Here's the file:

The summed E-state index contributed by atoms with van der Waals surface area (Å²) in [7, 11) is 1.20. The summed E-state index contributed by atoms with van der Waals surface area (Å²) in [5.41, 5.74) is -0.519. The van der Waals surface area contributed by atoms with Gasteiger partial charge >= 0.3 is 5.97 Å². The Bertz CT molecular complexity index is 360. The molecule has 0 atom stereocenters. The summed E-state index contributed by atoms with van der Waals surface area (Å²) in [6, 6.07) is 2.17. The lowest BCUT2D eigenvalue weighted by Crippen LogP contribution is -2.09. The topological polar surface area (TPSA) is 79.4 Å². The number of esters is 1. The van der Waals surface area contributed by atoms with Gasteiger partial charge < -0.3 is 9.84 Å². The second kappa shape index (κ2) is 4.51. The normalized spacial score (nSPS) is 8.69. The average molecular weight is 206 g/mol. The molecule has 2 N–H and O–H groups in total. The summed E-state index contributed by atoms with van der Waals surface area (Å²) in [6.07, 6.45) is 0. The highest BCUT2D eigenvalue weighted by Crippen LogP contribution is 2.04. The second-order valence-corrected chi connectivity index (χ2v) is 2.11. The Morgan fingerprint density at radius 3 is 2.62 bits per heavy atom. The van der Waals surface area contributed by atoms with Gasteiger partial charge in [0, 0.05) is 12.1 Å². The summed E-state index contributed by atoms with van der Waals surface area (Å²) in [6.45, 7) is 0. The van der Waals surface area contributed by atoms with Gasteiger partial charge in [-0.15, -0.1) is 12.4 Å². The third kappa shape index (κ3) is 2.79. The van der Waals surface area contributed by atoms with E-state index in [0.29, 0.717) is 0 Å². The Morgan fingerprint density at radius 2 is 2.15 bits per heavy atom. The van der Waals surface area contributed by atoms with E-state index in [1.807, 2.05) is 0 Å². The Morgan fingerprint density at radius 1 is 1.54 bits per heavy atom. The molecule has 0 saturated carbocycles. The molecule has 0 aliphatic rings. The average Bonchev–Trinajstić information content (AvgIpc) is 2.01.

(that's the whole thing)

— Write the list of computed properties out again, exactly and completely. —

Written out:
The summed E-state index contributed by atoms with van der Waals surface area (Å²) in [7, 11) is 1.20. The summed E-state index contributed by atoms with van der Waals surface area (Å²) in [5.41, 5.74) is -0.519. The van der Waals surface area contributed by atoms with Gasteiger partial charge >= 0.3 is 5.97 Å². The Bertz CT molecular complexity index is 360. The molecule has 0 atom stereocenters. The summed E-state index contributed by atoms with van der Waals surface area (Å²) in [6, 6.07) is 2.17. The lowest BCUT2D eigenvalue weighted by Crippen LogP contribution is -2.09. The topological polar surface area (TPSA) is 79.4 Å². The number of esters is 1. The van der Waals surface area contributed by atoms with Gasteiger partial charge < -0.3 is 9.84 Å². The second kappa shape index (κ2) is 4.51. The normalized spacial score (nSPS) is 8.69. The average molecular weight is 206 g/mol. The molecule has 2 N–H and O–H groups in total. The summed E-state index contributed by atoms with van der Waals surface area (Å²) in [6.07, 6.45) is 0. The highest BCUT2D eigenvalue weighted by Crippen LogP contribution is 2.04. The second-order valence-corrected chi connectivity index (χ2v) is 2.11. The Morgan fingerprint density at radius 3 is 2.62 bits per heavy atom. The van der Waals surface area contributed by atoms with Gasteiger partial charge in [0, 0.05) is 12.1 Å². The summed E-state index contributed by atoms with van der Waals surface area (Å²) in [6.45, 7) is 0. The van der Waals surface area contributed by atoms with Gasteiger partial charge in [-0.15, -0.1) is 12.4 Å². The third kappa shape index (κ3) is 2.79. The van der Waals surface area contributed by atoms with E-state index in [0.29, 0.717) is 0 Å². The Morgan fingerprint density at radius 2 is 2.15 bits per heavy atom. The van der Waals surface area contributed by atoms with E-state index in [1.807, 2.05) is 0 Å². The Morgan fingerprint density at radius 1 is 1.54 bits per heavy atom. The molecule has 0 saturated carbocycles. The molecule has 0 aliphatic rings. The average Bonchev–Trinajstić information content (AvgIpc) is 2.01.